The layout grid includes three elements: 1) margins, the distance between the edge of the artboard and layout grid; 2) columns, the vertical bands that are evenly spaced on the grid; and 3) gutters, the space betwen each column.

To specify the layout grid:

  1. Navigate to the Grid tab on the lower right side of the screen.
  2. Select the Layout option.
  3. To customize the columns, choose the fill color, number of columns, and width of the columns in the menu on the lower right corner.
  4. The choose the gutter width.
  5. For customizing the margins, first, choose the width of the margins (left and right), and then select the Linked left/right margins option.

Step 4: Populate the artboard with placeholders

Now that the grid has been set up, you can start building the outline of the homepage by filling in the space with different sized rectangles, circles, and shapes. Refer back to your paper wireframes and homepage layout plan. You can also check out Adobe XD guides about interface elements.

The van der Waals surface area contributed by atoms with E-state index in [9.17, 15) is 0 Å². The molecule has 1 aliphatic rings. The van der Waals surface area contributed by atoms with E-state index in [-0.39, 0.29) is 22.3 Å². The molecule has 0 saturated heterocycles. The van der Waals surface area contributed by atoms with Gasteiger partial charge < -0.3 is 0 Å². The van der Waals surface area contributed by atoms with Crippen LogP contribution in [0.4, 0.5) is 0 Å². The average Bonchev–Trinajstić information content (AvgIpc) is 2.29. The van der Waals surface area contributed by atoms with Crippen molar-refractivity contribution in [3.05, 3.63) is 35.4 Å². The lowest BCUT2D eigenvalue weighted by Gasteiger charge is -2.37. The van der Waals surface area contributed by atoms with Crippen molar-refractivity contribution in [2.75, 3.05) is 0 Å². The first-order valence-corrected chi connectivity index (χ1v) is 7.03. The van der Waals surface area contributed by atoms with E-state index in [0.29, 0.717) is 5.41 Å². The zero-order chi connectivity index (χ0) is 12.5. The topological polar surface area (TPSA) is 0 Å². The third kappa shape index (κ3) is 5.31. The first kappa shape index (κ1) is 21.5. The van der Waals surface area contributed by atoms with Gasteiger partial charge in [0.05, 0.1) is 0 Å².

As you populate the artboard, keep in mind where the fold of the webpage is. The fold is the term used to describe the bottom border of the browser screen. Content that appears above the fold is visible without scrolling, whereas content that appears below the fold refers to any portion contained further down the webpage.

There are no strict rules for how to lay out the page, but common practice is to include the navigation bar and any main calls to action above the fold. That way users are presented with the more important elements immediately upon accessing the webpage. Designing with the fold in mind helps ensure the hierarchy of content is effective.